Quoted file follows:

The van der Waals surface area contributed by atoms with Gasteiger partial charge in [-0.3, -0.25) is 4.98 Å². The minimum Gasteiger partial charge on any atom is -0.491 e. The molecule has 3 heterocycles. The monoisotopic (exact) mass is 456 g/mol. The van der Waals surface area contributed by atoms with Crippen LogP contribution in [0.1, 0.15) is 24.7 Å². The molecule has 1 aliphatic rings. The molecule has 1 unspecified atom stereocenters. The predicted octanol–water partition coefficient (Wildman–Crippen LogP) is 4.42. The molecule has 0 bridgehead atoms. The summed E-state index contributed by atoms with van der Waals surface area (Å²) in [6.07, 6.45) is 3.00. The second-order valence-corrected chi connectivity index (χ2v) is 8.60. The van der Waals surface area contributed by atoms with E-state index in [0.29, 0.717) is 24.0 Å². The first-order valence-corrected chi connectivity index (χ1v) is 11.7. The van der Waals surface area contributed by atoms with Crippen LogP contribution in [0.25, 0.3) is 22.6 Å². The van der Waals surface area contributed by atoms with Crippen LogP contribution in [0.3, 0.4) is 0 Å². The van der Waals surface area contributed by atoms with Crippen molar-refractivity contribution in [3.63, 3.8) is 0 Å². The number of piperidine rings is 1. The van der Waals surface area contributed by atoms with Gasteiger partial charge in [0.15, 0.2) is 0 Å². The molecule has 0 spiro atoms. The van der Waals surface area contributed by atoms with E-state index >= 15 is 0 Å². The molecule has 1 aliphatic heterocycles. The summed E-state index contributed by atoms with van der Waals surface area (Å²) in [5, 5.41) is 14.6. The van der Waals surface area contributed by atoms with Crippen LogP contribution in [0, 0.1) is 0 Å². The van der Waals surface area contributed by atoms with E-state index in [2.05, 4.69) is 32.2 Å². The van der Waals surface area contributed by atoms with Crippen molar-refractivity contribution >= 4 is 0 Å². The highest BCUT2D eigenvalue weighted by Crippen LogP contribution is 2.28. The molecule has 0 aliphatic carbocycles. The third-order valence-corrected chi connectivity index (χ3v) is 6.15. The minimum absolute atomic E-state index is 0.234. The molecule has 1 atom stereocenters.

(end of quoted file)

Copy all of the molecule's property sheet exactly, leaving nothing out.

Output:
The van der Waals surface area contributed by atoms with Gasteiger partial charge in [-0.3, -0.25) is 4.98 Å². The minimum Gasteiger partial charge on any atom is -0.491 e. The molecule has 3 heterocycles. The monoisotopic (exact) mass is 456 g/mol. The van der Waals surface area contributed by atoms with Crippen LogP contribution in [0.1, 0.15) is 24.7 Å². The molecule has 1 aliphatic rings. The molecule has 1 unspecified atom stereocenters. The predicted octanol–water partition coefficient (Wildman–Crippen LogP) is 4.42. The molecule has 0 bridgehead atoms. The summed E-state index contributed by atoms with van der Waals surface area (Å²) in [6.07, 6.45) is 3.00. The second-order valence-corrected chi connectivity index (χ2v) is 8.60. The van der Waals surface area contributed by atoms with E-state index in [0.29, 0.717) is 24.0 Å². The first-order valence-corrected chi connectivity index (χ1v) is 11.7. The van der Waals surface area contributed by atoms with Crippen LogP contribution in [0.25, 0.3) is 22.6 Å². The van der Waals surface area contributed by atoms with Crippen LogP contribution in [0.3, 0.4) is 0 Å². The van der Waals surface area contributed by atoms with Crippen molar-refractivity contribution in [3.63, 3.8) is 0 Å². The number of piperidine rings is 1. The van der Waals surface area contributed by atoms with Gasteiger partial charge in [0.15, 0.2) is 0 Å². The molecule has 0 spiro atoms. The van der Waals surface area contributed by atoms with E-state index >= 15 is 0 Å². The molecule has 1 aliphatic heterocycles. The summed E-state index contributed by atoms with van der Waals surface area (Å²) in [5, 5.41) is 14.6. The van der Waals surface area contributed by atoms with Crippen LogP contribution in [0, 0.1) is 0 Å². The van der Waals surface area contributed by atoms with E-state index in [2.05, 4.69) is 32.2 Å². The van der Waals surface area contributed by atoms with Crippen molar-refractivity contribution >= 4 is 0 Å². The highest BCUT2D eigenvalue weighted by Crippen LogP contribution is 2.28. The molecule has 0 aliphatic carbocycles. The third-order valence-corrected chi connectivity index (χ3v) is 6.15. The minimum absolute atomic E-state index is 0.234. The molecule has 1 atom stereocenters.